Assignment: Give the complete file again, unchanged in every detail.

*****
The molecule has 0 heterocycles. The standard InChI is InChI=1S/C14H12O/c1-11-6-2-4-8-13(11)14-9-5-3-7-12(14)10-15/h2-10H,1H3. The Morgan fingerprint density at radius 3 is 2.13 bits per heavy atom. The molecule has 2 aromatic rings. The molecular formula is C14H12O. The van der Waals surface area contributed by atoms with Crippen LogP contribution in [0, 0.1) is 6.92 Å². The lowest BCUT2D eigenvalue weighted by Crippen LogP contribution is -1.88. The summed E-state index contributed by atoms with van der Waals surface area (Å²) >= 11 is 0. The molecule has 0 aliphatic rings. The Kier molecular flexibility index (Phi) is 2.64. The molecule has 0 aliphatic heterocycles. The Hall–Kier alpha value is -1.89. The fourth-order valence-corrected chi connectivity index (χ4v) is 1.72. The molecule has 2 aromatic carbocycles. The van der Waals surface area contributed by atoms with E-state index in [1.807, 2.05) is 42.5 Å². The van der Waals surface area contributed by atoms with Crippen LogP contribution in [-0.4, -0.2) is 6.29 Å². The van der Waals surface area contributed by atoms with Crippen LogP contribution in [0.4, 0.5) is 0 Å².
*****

The molecule has 0 heterocycles. The standard InChI is InChI=1S/C14H12O/c1-11-6-2-4-8-13(11)14-9-5-3-7-12(14)10-15/h2-10H,1H3. The Morgan fingerprint density at radius 3 is 2.13 bits per heavy atom. The molecule has 2 aromatic rings. The molecular formula is C14H12O. The van der Waals surface area contributed by atoms with Crippen LogP contribution in [0, 0.1) is 6.92 Å². The lowest BCUT2D eigenvalue weighted by Crippen LogP contribution is -1.88. The summed E-state index contributed by atoms with van der Waals surface area (Å²) >= 11 is 0. The molecule has 0 aliphatic rings. The Kier molecular flexibility index (Phi) is 2.64. The molecule has 0 aliphatic heterocycles. The Hall–Kier alpha value is -1.89. The fourth-order valence-corrected chi connectivity index (χ4v) is 1.72. The molecule has 2 aromatic carbocycles. The van der Waals surface area contributed by atoms with E-state index in [1.807, 2.05) is 42.5 Å². The van der Waals surface area contributed by atoms with Crippen LogP contribution in [-0.4, -0.2) is 6.29 Å². The van der Waals surface area contributed by atoms with Crippen LogP contribution in [0.4, 0.5) is 0 Å².